SAVANNAH, Ga. (AP) — Months after a federal lawsuit prompted Savannah to revise a local law regulating guided tours, Dan Leger remains determined to press ahead with the case in court.
"Until they quit licensing my free speech, I won't be satisfied," said Leger, a tour guide who does business under the name Savannah Dan.
Leger and three others sued the city last fall over a 1978 ordinance that requires tour guides to obtain a license that requires passing a test on history and architecture. The tour guides argue Savannah is violating their First Amendment rights by deciding who's qualified to tell visitors about Georgia's oldest city. City Hall insists it has a duty to keep uninformed tour guides from tarnishing Savannah's $2.3 billion tourism economy.
It appears a U.S. District Court judge will ultimately have to decide the issue. Attorneys on both sides met earlier this month after being ordered to discuss settling out of court. In a March 12 status report to the judge, lawyers for the tour guides and City Hall agreed they're so divided that "settlement negotiations are unlikely to continue."
Federal courts have recently decided similar lawsuits filed in two other U.S. cities. In Washington, D.C., an appellate court threw out licensing rules for tour guides. But a different appeals court declared similar rules in New Orleans don't infringe on the rights of tour guides. The U.S. Supreme Court declined to hear the case last month.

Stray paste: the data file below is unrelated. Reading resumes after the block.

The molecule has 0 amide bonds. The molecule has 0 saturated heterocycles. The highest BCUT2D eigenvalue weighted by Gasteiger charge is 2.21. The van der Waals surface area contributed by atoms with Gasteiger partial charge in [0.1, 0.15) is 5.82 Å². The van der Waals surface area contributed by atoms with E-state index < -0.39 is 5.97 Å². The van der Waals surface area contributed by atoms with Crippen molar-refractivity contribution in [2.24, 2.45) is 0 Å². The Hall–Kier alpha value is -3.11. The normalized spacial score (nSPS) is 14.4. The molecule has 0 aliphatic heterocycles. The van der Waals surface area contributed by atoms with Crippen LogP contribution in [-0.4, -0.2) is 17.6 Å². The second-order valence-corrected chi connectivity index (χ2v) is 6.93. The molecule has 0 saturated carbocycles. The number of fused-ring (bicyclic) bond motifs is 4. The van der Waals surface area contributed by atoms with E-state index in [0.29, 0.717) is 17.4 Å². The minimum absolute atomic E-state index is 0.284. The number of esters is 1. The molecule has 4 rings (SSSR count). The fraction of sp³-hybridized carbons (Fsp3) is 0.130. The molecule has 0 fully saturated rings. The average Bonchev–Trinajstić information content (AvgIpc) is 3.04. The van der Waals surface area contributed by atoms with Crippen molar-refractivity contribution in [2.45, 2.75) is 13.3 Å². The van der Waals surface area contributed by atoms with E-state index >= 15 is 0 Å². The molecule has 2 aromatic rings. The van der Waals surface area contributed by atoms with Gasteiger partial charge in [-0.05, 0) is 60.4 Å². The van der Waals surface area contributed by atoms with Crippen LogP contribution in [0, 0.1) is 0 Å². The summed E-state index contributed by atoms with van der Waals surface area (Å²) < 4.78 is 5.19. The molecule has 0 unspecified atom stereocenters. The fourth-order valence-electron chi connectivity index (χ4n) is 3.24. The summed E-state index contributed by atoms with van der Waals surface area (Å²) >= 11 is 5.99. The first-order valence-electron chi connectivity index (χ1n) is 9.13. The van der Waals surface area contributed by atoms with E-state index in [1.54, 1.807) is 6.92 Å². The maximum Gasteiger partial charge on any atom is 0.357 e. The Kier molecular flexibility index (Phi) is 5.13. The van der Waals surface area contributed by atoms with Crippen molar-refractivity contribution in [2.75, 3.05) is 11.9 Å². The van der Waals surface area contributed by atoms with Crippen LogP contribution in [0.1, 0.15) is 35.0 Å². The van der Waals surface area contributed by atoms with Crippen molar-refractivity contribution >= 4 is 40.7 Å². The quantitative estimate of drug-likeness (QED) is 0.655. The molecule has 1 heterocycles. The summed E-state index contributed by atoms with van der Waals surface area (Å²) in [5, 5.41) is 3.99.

Attorneys for a Virginia-based group, the Institute for Justice, sued on behalf of tour guides in both of those cities as well as in Savannah. In December, a month after the latest suit was filed here, the Savannah City Council amended its tour guide regulations to get rid of a requirement that guides must have a doctor declare them fit for the job. The council also clarified the law to ensure it only applies to tour guides charging money.
W. Brooks Stillwell III, Savannah's city attorney, said the 100-question tour guide test — which covers topics from Savannah's 1820 yellow fever outbreak to the architects of its historic homes — will likely get updated as well. He defended the testing requirement as a way for Savannah to "protect our brand" when it comes to tourism. Savannah has about 330 licensed tour guides.
"We don't want people who don't know what they're doing out there conducting tour services," Stillwell said. "We do not regulate what they talk about or what they say. But we want to make sure they know what they're talking about."
Leger, who has conducted walking tours in Savannah's downtown historic district for seven years, said the city ordinance unfairly singles out tour guides like himself "because I talk for a living." Obtaining a tour guide license costs $10, plus another $100 to take the history test. The lawsuit also objects to guides having to pay a $1-per-adult customer tax to the city, calling it a "speech tax" that other tour businesses don't have to pay.
Additionally, Leger said, Savannah tour guides still must obtain a normal business license just like an antiques dealer or the owner of a souvenir shop — though there's no test for them.
"The other side will say doctors have to pass a medical exam and restaurants have to pass a health inspection," Leger said. "The difference is none of those are protected under the First Amendment. My job is."